Old Production Takes From an Old Guy

Remote Access Apple-Style

After quite a few @replies on Twitter this weekend, I figured I should write up a quick post on how we’re doing remote access at Coast Hills. But first, a quick rundown on what we access remotely. We have five computers at FOH all but one of which is a Mac Mini. Two of them are BootCamped to Windows 7, the other two run 10.6. Here’s what we’ve got; the SD8 remote (Win7), the Roland remote (Win7), iTunes playback and LAMA. We also have a 17″ MacBook Pro running Reaper for virtual soundcheck. We routinely access the SD8 and Roland remotes from down on the floor (FOH is in the balcony) to adjust the mix or the M-48s for the band. It’s also nice to have a look at LAMA once in a while from down there.

Network Diagram Here’s a simplified view of our Sound network.Now, for remotely accessing one Mac from another, it’s super-easy; just use the Mac’s built-in Screen Sharing. The Screen Sharing app is really just a VNC app, that accesses the VNC server that is configured in the Sharing preferences panel. Open a new finder window, select the Mac you want to screen share (assuming you have File Sharing turned 0n), and click on “Share Screen…”

Mac Screen Sharing This is how easy it is to take over the family computer…The Screen Sharing app will launch, ask for login credentials and you’re good to go. You can now completely control the other Mac as if you were sitting right there. What a lot of people don’t know (in fact, I didn’t know it until recently) is that you can use the Mac’s built-in Screen Sharing app to access Windows computers. Now, it’s important to note that you’ll need to install and run a VNC server on the Windows box. Unlike Macs, Windows doesn’t have a built-in VNC server (I know, lame…). We use RealVNC, which is a decent and free server. My ATD Isaiah set it up so it launches automatically at launch.

Now to get to the Windows box, go to Finder, select “Connect to Server…” (Cmd-K) and enter the IP address of the computer you wish to access preceded by vnc://.

Connect to Server Using the IP address to get from Mac to WindowsScreen Sharing will launch, you’ll be asked for the password and in just a second you’re controlling the Windows machine. Personally, I much prefer Screen Sharing to other VNC apps like Chicken of the VNC (even though that is perhaps the most cleverly named app ever…Chicken of the vnC, Chicken of the Sea…get it?), mainly because Screen Sharing just seems to be a smoother, more seamless experience.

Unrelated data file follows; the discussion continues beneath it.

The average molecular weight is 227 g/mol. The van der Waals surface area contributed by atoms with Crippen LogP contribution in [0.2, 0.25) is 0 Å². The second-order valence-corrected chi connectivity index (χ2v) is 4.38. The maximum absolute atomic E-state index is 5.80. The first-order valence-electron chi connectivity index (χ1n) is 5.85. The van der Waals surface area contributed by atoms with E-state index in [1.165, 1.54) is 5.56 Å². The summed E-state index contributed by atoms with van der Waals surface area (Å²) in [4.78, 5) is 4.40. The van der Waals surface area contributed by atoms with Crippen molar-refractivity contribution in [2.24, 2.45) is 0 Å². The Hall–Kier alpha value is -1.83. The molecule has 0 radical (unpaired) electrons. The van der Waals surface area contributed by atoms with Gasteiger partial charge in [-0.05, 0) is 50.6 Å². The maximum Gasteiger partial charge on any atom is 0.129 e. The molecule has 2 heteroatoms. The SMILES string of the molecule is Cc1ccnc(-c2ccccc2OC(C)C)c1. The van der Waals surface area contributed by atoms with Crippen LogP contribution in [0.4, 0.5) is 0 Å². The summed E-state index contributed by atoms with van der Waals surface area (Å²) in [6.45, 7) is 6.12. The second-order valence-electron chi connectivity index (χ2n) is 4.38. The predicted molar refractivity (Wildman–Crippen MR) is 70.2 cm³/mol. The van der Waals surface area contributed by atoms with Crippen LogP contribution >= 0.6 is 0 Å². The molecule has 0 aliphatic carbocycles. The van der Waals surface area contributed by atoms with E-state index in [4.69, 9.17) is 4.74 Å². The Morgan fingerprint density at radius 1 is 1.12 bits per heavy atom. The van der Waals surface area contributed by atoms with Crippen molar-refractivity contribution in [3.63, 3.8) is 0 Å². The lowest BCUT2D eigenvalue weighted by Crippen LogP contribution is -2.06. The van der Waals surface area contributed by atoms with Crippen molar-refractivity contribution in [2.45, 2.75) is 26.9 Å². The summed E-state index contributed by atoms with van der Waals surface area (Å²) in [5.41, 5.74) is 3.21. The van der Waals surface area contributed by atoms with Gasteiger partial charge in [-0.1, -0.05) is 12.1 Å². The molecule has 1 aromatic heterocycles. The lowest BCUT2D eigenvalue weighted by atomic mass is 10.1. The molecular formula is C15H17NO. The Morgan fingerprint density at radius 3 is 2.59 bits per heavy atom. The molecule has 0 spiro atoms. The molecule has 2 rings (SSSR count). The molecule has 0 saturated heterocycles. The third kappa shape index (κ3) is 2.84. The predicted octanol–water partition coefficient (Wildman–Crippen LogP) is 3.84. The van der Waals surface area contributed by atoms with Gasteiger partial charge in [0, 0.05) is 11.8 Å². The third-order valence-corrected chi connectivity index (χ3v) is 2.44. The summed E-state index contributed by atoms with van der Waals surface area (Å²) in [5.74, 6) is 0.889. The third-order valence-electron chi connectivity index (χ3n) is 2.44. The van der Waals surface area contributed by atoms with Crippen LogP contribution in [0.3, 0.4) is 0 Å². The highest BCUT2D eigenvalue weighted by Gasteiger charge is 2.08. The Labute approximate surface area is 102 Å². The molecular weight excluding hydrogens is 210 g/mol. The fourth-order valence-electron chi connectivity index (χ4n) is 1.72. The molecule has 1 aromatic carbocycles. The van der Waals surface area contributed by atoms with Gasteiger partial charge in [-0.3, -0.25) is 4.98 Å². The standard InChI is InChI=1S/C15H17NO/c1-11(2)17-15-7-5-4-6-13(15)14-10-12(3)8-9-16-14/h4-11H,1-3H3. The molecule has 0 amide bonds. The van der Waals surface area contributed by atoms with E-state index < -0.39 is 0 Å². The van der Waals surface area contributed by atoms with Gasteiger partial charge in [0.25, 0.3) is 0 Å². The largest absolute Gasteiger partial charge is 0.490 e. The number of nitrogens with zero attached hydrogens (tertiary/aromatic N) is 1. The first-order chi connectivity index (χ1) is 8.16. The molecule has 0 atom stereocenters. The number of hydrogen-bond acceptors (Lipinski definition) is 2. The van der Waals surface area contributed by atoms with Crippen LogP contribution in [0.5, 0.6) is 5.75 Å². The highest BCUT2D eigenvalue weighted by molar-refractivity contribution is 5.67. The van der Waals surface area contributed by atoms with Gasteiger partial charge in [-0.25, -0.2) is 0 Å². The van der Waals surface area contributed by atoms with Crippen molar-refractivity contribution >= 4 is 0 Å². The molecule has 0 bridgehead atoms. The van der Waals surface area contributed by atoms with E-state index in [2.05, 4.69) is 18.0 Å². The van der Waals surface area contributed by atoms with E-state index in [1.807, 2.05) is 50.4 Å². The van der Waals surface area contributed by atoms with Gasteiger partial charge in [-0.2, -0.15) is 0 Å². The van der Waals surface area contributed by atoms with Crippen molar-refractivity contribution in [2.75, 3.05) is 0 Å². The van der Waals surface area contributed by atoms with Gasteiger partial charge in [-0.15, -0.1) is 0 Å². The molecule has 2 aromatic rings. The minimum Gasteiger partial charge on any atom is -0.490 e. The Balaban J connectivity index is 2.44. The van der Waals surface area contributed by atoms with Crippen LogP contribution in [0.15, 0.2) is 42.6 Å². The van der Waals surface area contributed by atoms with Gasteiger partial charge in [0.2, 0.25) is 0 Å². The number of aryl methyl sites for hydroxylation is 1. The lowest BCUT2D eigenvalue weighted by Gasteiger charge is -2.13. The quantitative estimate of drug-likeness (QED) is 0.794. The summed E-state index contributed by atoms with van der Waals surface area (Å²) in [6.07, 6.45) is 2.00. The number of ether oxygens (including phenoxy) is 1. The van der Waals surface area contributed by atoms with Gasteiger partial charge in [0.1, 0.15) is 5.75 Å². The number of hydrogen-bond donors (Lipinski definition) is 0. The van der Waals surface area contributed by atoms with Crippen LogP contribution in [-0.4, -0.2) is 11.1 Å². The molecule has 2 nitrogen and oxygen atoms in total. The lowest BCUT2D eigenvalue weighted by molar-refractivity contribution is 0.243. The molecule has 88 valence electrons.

Now all that’s cool, but we decided to kick it up a notch last week. See, we have all of those aforementioned computers connected to a dedicated sub-network called “Sound.” It has it’s own IP range (a 10.0.xxx.xxx vs. our regular church’s 192.168.xxx.xxx), and is only connected to the regular church network through the Airport Extreme. So what we normally do is connect to the Sound Airport, then remote in to the computers. That works OK, except our laptops and iPad normally default to connecting to the regular wi-fi network, and we have to keep changing it. So last week, Isaiah decided to configure Port Forwarding.

We have the Airport connected to the church network through the WAN port, so it’s easy to get from the Sound network to Internet. But getting in doesn’t work as well. At least it didn’t. To make it work, we launch the Airport Utility and configure a few settings on the Airport.

AirPort Extreme Advanced Tab Step one in configuring port forwardingSelect “Advanced,” then the “Port Mapping” tab. Click the little “+” at the bottom of the list to add a new rule. That opens this dialog.

Port Forwarding VNC protocol uses Port 5900 by default.What we’re doing here is telling the Airport, “If anyone out there (192.168.xxx.xxx comes knocking on door 5900, send them here (10.xxx.xxx.52).” In our case, “this address” is the IP of our SD8 remote computer. You’ll notice in the “Connect to Server” dialog above, the address is a 192.168.xxx.xxx address. That’s the address of the AirPort Extreme on the regular church network. If we were connected to the church network and tried to put in the SD8 remote address directly, it wouldn’t work (two different IP ranges). So instead, we hit the Airport and the Airport forwards that traffic on to the appropriate address on that network. Here’s the result: